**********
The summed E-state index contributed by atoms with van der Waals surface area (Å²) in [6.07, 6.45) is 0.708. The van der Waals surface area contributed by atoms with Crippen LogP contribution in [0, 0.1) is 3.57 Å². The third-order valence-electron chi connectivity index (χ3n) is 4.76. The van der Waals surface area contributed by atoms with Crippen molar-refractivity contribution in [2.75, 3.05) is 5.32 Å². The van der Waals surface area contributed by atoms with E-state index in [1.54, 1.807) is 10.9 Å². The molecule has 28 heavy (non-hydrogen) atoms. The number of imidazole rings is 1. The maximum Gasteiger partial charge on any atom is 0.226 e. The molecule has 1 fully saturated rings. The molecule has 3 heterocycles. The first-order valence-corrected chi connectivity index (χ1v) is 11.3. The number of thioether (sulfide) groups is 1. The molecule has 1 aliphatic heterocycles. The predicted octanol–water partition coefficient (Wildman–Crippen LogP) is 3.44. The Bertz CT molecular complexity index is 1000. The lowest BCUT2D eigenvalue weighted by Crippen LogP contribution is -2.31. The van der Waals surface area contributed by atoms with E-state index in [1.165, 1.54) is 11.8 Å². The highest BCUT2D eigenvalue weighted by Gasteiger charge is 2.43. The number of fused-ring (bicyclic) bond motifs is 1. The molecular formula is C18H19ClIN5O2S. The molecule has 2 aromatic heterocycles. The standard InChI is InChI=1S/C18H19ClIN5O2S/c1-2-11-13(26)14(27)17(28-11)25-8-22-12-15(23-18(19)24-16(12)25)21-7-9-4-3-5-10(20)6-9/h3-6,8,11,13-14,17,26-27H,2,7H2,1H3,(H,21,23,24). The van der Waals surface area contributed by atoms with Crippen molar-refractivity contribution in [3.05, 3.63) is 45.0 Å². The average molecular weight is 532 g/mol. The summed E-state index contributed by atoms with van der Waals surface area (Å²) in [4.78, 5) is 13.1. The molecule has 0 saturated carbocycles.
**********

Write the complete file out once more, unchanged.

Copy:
The summed E-state index contributed by atoms with van der Waals surface area (Å²) in [6.07, 6.45) is 0.708. The van der Waals surface area contributed by atoms with Crippen LogP contribution in [0, 0.1) is 3.57 Å². The third-order valence-electron chi connectivity index (χ3n) is 4.76. The van der Waals surface area contributed by atoms with Crippen molar-refractivity contribution in [2.75, 3.05) is 5.32 Å². The van der Waals surface area contributed by atoms with E-state index in [1.54, 1.807) is 10.9 Å². The molecule has 28 heavy (non-hydrogen) atoms. The number of imidazole rings is 1. The maximum Gasteiger partial charge on any atom is 0.226 e. The molecule has 1 fully saturated rings. The molecule has 3 heterocycles. The first-order valence-corrected chi connectivity index (χ1v) is 11.3. The number of thioether (sulfide) groups is 1. The molecule has 1 aliphatic heterocycles. The predicted octanol–water partition coefficient (Wildman–Crippen LogP) is 3.44. The Bertz CT molecular complexity index is 1000. The lowest BCUT2D eigenvalue weighted by Crippen LogP contribution is -2.31. The van der Waals surface area contributed by atoms with E-state index in [1.165, 1.54) is 11.8 Å². The highest BCUT2D eigenvalue weighted by Gasteiger charge is 2.43. The number of fused-ring (bicyclic) bond motifs is 1. The molecular formula is C18H19ClIN5O2S. The molecule has 2 aromatic heterocycles. The standard InChI is InChI=1S/C18H19ClIN5O2S/c1-2-11-13(26)14(27)17(28-11)25-8-22-12-15(23-18(19)24-16(12)25)21-7-9-4-3-5-10(20)6-9/h3-6,8,11,13-14,17,26-27H,2,7H2,1H3,(H,21,23,24). The van der Waals surface area contributed by atoms with Crippen molar-refractivity contribution in [3.05, 3.63) is 45.0 Å². The average molecular weight is 532 g/mol. The summed E-state index contributed by atoms with van der Waals surface area (Å²) in [4.78, 5) is 13.1. The molecule has 0 saturated carbocycles.